and oxygen in 17.471 g of trioxane. Thus we need to perform these general steps.
First, convert from the data given to grams of carbon, hydrogen, and oxygen.
Second, determine the empirical formula from the grams of carbon, hydrogen, and oxygen.
Third, determine the molecular formula from the empirical formula and the given molecular mass.
Because we assume that all the carbon in trioxane has reacted to form in CO , we can find the mass of carbon in 17.471 g
trioxane by calculating the mass of carbon in 25.612 g CO .
Because we assume that all of the hydrogen in trioxane has reacted to form H O, we can find the mass of hydrogen in 17.471
g trioxane by calculating the mass of hydrogen in 10.477 g H O.
Because trioxane contains only carbon, hydrogen, and oxygen, we can calculate the mass of oxygen by subtracting the
masses of carbon and hydrogen from the total mass of trioxane.
? g O = 17.471 g trioxane - 6.9899 g C - 1.1724 g H = 9.309 g O
We now calculate the empirical formula, the empirical formula mass, and the molecular formula.

Sample Study Sheet: Calculating Molecular Formulas from Combustion Data
Tip-off You want to calculate the molecular formula of a compound containing only carbon and hydrogen (C H ) or carbon,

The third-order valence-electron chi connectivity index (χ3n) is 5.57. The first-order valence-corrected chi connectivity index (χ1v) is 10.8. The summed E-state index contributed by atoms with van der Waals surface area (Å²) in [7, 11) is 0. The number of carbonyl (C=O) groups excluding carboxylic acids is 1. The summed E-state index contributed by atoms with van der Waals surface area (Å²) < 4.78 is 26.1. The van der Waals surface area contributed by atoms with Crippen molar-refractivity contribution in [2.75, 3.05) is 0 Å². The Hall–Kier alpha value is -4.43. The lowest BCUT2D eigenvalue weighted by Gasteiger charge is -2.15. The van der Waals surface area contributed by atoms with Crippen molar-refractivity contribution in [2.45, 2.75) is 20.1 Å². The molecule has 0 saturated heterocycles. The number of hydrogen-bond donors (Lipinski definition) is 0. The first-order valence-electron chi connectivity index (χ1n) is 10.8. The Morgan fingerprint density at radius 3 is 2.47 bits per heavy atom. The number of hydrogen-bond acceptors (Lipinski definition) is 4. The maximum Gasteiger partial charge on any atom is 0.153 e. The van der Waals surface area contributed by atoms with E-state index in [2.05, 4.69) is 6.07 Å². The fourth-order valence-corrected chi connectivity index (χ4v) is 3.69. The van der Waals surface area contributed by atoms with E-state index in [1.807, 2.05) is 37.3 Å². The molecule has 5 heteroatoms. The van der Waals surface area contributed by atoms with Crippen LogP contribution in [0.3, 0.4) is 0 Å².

hydrogen, and oxygen (C H O ), and you are given its molecular mass and the masses of CO and H O formed in the
combustion of a given mass of the compound.
General Procedure
Calculate the number of grams of carbon in the compound by calculating the number of grams of carbon in the given amount
of CO .
Calculate the number of grams of hydrogen in the compound by calculating the number of grams of hydrogen in the given
amount of H O.
If the compound contains oxygen, calculate the number of grams of oxygen in it by subtracting the masses of carbon and
hydrogen from the given total mass of compound.
? g O = (given) g total - (calculated) g C - (calculated) g H
2 2
2
2
2
2
a b
a b c 2 2
2
2
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Calculate the empirical formula of the compound from the grams of carbon, hydrogen, and oxygen.
Calculate the formula mass for the empirical formula and divide the given molecular mass by the empirical formula mass to
get n.
Multiply each of the subscripts in the empirical formula by n to get the molecular formula.

EXAMPLE Obtaining a Molecular Formula from Combustion Data:
Dianabol is one of the anabolic steroids that has been used by some athletes to increase the size and strength of their
muscles. It is similar to the male hormone testosterone. Some studies indicate that the desired effects of the drug are
minimal, and the side effects, which include sterility and increased risk of liver cancer and heart disease, keep most people
from using it. The molecular formula of Dianabol, which consists of carbon, hydrogen, and oxygen, can be determined using
the data from two different experiments. In the first experiment, 14.765 g of Dianabol is burned, and 43.257 g CO2 and
12.395 g H2O are formed. In the second experiment, the molecular mass of Dianabol is found to be 300.44. What is the
molecular formula for Dianabol?
Solution: